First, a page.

And then we got our internet up and running again. And I made the happy discovery that MommyJ's post on my behalf yesterday was, actually, only my 99th post. Which means . . . I can still do my fabulous give-away for post number 100!
Okay, so it's not that fabulous. And you have to work for it. And then, still, I'm only giving away one thing.
Here's the set-up: when MayDay was just beginning to talk, he talked a lot, but most of it was indecipherable. Oh, he talked a blue streak -- he was so earnest in his attempts to make us understand what he was saying, but CPod and I just plain didn't get about 95% of what he was saying. He was usually very patient with us, but sometimes this communication barrier elicited some serious weeping and wailing and gnashing of teeth. Poor little guy -- he had a lot to say, but lacking a MayDay-English dictionary, we were in the dark. One day, we were sitting at the kitchen table eating dinner. MayDay was rambling on as usual, and, as usual, CPod and I were clueless as to what he was saying, when, all of a sudden, G-Dog piped up and said, "He says, 'I'm all fulled up.'"
MayDay's little face lit up -- he had a translator. So, with G-Dog's help, we figured out how to decipher MayDay's little language until his skills developed enough for his words to sound like English.
He still says some things that sound a lot like gibberish to the uninitiated -- but once you figure it out, you can understand his every word. He's nothing if not consistent, and his mispronunciations were strangely similar in their syntax. But. I did capture some of these moments. And so here is your task: you, dear readers, are charged with translating. I have posted here several short clips of a few utterances that might not be easily discerned by those not fluent in MayDay speak. Submit your translation for each clip in the comments section by Friday at noon (my time -- that's east coast, if you're wondering). I will select a random winner from those who get the most correct answers.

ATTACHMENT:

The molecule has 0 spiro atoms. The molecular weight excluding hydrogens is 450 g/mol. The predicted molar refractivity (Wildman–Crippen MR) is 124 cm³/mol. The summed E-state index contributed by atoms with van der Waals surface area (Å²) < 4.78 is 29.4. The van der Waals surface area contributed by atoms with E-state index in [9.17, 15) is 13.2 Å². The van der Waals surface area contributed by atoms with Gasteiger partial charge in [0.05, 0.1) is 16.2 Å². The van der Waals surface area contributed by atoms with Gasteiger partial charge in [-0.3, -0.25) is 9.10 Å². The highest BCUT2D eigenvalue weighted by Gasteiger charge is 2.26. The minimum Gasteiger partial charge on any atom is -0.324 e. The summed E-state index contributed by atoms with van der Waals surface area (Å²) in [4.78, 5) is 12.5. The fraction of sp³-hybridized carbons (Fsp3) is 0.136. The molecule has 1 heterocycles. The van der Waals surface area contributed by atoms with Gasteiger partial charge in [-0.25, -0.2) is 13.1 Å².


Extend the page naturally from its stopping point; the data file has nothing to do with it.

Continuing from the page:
And what will you win? Do you remember this post about my tweezers? Well, friends, I have a brand new pair of cilia forceps just longing to help you shape your eyebrows into something worthy of Vogue. You need them. You know you do. You want them just badly enough to listen to my son butcher the English language for 15 seconds of your life.
A few hints: like I said before, he's very consistent in his mispronunciations. And I have not coersed him into saying any words that he does not use in ordinary, 2-year-old conversation. Granted, his vocabulary is a bit on the extraordinary side.
1. Watch the videos.
2. Make a note of what you think he's saying.
3. Write your answers in a comment to this post.
4. Check back on Friday, because you just might win a pair of brand new, still in the package, unused, medical-grade cilia forceps.
And, please, only one entry per person.
So, go forth! Listen! Translate! And do not be alarmed when your comment doesn't show up. I've taken a page from The Pioneer Woman and turned on comment moderation. We don't want any cheating! After the contest is over, I'll reveal all the comments as well as the correct answers so you can see how you measure up.
There is a good possibility that no one will get any answers correct. That's okay. In the event this is a total bust, I will randomly choose a winner from all of the comments regardless of the number of correct answers. So give it a try. It will be fun!
One last thing -- if you've heard these words in real life (MommyJ, Mom, Melanie, Jessie, etc.) you're disqualified. You're probably getting cilia forceps for Christmas anyway, so don't ruin it for everyone else.